3 Ways to Use Music in the Classroom

3 Ways to Use Music in the Classroom
Music education plays an important role in schools. Music classes help students build focus and discipline, rhythm and coordination, and creative language and thinking skills. With all the benefits music offers, it shouldn’t just be relegated to the music classroom. Teachers in all grade-levels and subject areas can reap the benefits of bringing music into their own classrooms.

1. Music to Jog Memories

In the 70s, 80s, and 90s, elementary students learned how a bill became a law by listening to “I’m Just a Bill” and learned the purpose of words such as and, but, and or with “Conjunction Junction.” Schoolhouse Rock songs were a staple in classrooms and helped kids learn a lot of fun new concepts.

Today, lots of musicians have branched out into the world of educational song writing. Even popular groups such as They Might Be Giants and Barenaked Ladies have albums written designed to help kids learn. Other popular educational music collections include:

A YouTube search will likely produce even more educational songs from amateur artists. For example, you may find a song to help you teach digraphs or short vowel sounds.

If you can’t find a song that fits your topic, make one up on your own set to the tune of a popular children’s song.

In the classroom, you can use educational songs to spice up the content and give students a way to remember important concepts. If you can’t find a song that fits your topic, make one up set to the tune of a popular children’s song. For example, this song uses the tune of “The Farmer in the Dell” to teach students about long vowel sounds. Singing about the planets to the tune of “The Wheels on the Bus” or rapping the parts of speech may not win you a Grammy, but it will likely help your students tell the difference between a noun and a verb or remember the order of the planets.

2. Music as an Example

From language arts to social studies, music can be used to help spark discussion, provide illustrations, and enhance your discussion of a topic. For example, if you’re studying the Civil Rights Movement, bring in some protest songs. Often songs from a particular era or related to a particular topic can provide more specific examples and convey deep emotions. They’re also a great way to open a lesson and hook students from the very start.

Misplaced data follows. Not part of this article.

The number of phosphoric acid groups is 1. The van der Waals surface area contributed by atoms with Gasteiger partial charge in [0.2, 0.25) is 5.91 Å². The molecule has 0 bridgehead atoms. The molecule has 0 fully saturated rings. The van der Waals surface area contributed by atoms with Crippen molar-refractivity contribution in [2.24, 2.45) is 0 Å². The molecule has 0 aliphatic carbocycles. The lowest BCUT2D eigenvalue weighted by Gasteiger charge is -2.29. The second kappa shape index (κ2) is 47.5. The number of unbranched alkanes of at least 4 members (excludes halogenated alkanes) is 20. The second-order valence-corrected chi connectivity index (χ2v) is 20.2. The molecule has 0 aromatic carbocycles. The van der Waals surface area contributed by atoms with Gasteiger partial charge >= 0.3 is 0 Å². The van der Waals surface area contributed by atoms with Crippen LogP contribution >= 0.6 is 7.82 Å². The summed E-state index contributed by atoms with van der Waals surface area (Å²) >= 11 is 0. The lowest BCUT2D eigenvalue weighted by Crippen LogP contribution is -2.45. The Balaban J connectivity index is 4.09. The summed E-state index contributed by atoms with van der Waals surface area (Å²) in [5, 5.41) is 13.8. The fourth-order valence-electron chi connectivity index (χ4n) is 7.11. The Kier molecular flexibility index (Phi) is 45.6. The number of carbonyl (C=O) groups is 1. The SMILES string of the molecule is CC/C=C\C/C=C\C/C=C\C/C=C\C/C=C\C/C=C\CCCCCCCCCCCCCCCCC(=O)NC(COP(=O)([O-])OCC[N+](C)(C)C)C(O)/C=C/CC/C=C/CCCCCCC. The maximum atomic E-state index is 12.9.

3 Ways to Use Music in the Classroom
Even popular music can serve as an example in the classroom. In the language arts classroom, you can pull songs with lyrics to represent different types of figurative language. You can also find songs that relate to particular themes. In math and science, you can also pull out lines from songs that have to do with particular concepts students are learning. You might be surprised where you’ll find a reference to isosceles triangles or the periodic table. Steven Galbraith, a member of the Mathematics Department at the University of Auckland, has even put together The List of Unintentionally Mathematical Songs to help you start finding songs to use in your classroom and Scientific American and NewScientist have highlighted a few pop songs inspired by science.

Encourage your students to bring music into the classroom too. They’re likely to notice a lot of references to what you’re learning in the songs they like to listen to. For example, rap songs are chock full of allusions and clever one liners, pop music is full of metaphors and similes, and country music offers a lot of imagery. While a song may have nothing to do with what you’re learning, one or two lines may fit perfectly in a lesson. Just be sure to preview a song before playing it in class as some music your students enjoy may not be entirely school appropriate.

3. Music for Energy and Relaxation

If you want to keep students’ minds sharp for a particularly important lesson, put on an upbeat tune and have them get out of their seats and dance before getting to work.